Ohio House Passes Legislation Strengthening Self-Defense Laws
HB 228 helps Ohioans better protect themselves, families against harm
Posted November 14, 2018 by Majority Caucus

COLUMBUS—The Ohio House of Representatives today passed House Bill 228, legislation that modifies self-defense laws to better enable Ohioans to defend themselves and their families against harm.

House Bill 228, which passed with bipartisan support, expands the situations in which a person has no duty to retreat to any place that an individual is lawfully permitted to be. Current law, commonly understood as the “Castle Doctrine,” limits these protections only to a person’s house and vehicle. Expanding this provision would bring Ohio in accordance with 38 other states with similar laws.

"The updated duty-to-retreat and self-defense provisions contained in this legislation will help ensure that law-abiding citizens are able to protect themselves and their loved ones,” said Rep. Sarah LaTourette (R-Chesterland), who sponsored the legislation with Rep. Terry Johnson (R-McDermott). “I'm pleased that the bill passed the House by such a large, bipartisan margin, and I look forward to working with the Senate to make sure House Bill 228 is signed into law before the end of the year.”

HB 228 shifts the burden of proof for claiming self-defense from the defendant to the prosecution. That is, in cases where individuals act in self-defense, they are assured that they are innocent until proven guilty in a court of law. Ohio is the only state that requires the defendant to prove he or she was acting in self-defense.

The bill includes an affirmative defense for law-abiding citizens to sue if they happen to commit a firearm violation unknowingly. One example would include a spouse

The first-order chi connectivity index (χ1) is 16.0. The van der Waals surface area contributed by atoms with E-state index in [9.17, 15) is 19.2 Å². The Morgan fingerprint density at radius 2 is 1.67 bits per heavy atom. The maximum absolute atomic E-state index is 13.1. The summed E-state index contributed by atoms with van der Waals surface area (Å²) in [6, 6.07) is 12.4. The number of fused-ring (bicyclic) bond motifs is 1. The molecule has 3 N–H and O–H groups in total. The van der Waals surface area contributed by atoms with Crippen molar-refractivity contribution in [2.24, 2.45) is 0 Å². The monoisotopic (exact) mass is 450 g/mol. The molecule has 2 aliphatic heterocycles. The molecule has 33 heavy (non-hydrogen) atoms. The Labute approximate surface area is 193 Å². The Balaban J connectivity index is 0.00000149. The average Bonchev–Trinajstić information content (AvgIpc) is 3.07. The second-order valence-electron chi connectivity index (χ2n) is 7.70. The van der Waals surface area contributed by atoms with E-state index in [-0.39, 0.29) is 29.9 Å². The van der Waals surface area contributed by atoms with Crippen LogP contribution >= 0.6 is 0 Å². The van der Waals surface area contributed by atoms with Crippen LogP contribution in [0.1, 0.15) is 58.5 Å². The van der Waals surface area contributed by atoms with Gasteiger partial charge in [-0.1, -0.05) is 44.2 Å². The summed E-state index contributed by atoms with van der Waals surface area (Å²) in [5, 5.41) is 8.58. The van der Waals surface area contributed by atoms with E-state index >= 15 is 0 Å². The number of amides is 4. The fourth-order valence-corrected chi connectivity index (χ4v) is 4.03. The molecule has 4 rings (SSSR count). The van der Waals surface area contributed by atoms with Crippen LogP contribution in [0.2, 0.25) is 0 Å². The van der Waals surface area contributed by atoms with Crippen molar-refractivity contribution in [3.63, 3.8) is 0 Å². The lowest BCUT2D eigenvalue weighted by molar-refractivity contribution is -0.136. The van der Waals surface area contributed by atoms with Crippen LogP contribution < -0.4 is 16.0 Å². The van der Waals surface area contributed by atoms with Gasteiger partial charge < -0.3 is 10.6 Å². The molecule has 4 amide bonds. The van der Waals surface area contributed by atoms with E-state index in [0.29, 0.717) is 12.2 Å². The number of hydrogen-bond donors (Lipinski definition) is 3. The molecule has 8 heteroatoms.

The bill includes an affirmative defense for law-abiding citizens to sue if they happen to commit a firearm violation unknowingly, such as a spouse driving a car where a CHL holder left their firearm.

In discussing the bill, Rep. Johnson emphasized protecting the right for individuals who need access to affordable subsidized housing to defend themselves.

“The Second Amendment of the US Constitution applies to all of us regardless of race, religion, creed, or political outlook,” Johnson said. “In the very words of the amendment, it states clearly that it is not to be infringed yet that has happened thousands and thousands of times across our great nation. Why do we need legislation like House Bill 228? Very simply, to do what we can to restore your second amendment rights to the greatest extent possible.”

The legislation enhances certain penalties for engaging in unlawful transactions. For example, an individual who is caught purchasing a firearm for someone who is restricted from having one (often known as “straw purchases”) will be subject to a third-degree felony and can face up to 36 months in prison and up to a $10,000 fine.

The bill now goes to the Ohio Senate for further consideration.

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